Chronic pain is a pain: How gene editing offers hopeful alternative to addictive opioids

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Credit: Growing Life
Credit: Growing Life

Chronic pain—defined as pain that persists for longer than 12 weeks despite medication or treatment—is estimated to affect some 20 percent of adults in the world (or 1.5 billion people), with hundreds of millions more being newly diagnosed with it each year. Clinically, chronic pain can be extremely difficult to manage, not least of all because it often manifests itself in the absence of physical injury. 

[R]ecent research suggests that newly developed genome editing techniques could one day be used to treat pain. Scientists at the University of California, San Diego, are using CRISPR to deliver a gene encoding a “suppressor” protein, which binds to the SCNA9 gene, preventing synthesis of Nav1.7 channels… [B]inding of the suppressor protein is reversible, and so the SCNA9 gene is temporarily silenced rather than permanently altered.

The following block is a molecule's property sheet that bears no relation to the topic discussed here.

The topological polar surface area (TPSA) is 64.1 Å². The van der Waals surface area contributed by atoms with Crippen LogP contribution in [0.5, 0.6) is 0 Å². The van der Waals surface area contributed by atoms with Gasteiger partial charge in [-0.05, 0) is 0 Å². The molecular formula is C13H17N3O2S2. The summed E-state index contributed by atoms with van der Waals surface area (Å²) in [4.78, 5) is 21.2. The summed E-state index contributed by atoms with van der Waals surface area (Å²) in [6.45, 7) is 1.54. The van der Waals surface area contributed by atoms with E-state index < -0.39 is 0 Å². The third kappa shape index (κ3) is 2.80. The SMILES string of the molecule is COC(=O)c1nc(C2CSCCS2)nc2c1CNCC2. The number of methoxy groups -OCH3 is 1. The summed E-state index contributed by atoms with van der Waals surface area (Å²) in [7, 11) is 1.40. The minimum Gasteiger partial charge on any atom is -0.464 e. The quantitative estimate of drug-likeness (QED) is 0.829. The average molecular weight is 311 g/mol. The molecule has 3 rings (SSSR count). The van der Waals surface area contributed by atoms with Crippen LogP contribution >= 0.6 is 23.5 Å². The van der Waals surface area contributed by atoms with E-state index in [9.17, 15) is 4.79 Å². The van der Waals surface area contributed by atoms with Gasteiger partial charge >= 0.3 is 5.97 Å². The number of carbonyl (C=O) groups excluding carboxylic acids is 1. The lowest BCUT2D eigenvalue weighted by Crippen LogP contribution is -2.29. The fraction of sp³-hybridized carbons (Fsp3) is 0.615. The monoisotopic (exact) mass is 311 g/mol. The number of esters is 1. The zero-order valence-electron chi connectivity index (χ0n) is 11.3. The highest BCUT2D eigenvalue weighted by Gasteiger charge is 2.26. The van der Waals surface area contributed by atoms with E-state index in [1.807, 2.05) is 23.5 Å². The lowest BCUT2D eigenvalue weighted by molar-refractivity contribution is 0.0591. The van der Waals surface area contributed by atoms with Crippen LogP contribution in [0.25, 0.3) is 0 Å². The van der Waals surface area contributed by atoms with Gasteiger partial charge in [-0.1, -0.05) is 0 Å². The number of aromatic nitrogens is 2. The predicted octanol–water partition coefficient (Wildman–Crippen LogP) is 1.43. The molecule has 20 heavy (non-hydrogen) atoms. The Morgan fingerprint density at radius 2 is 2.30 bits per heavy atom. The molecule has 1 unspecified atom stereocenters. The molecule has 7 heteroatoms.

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[T]he team reported that this genetic construct effectively produces long-lasting relief from several different types of pain when injected in mice. 

“You wouldn’t want to permanently lose the ability to feel pain, [so] we’re not doing something irreversible,” says lead researcher Ana Moreno. “It’s not cutting out any genes, so there are no permanent changes to the genome.” 

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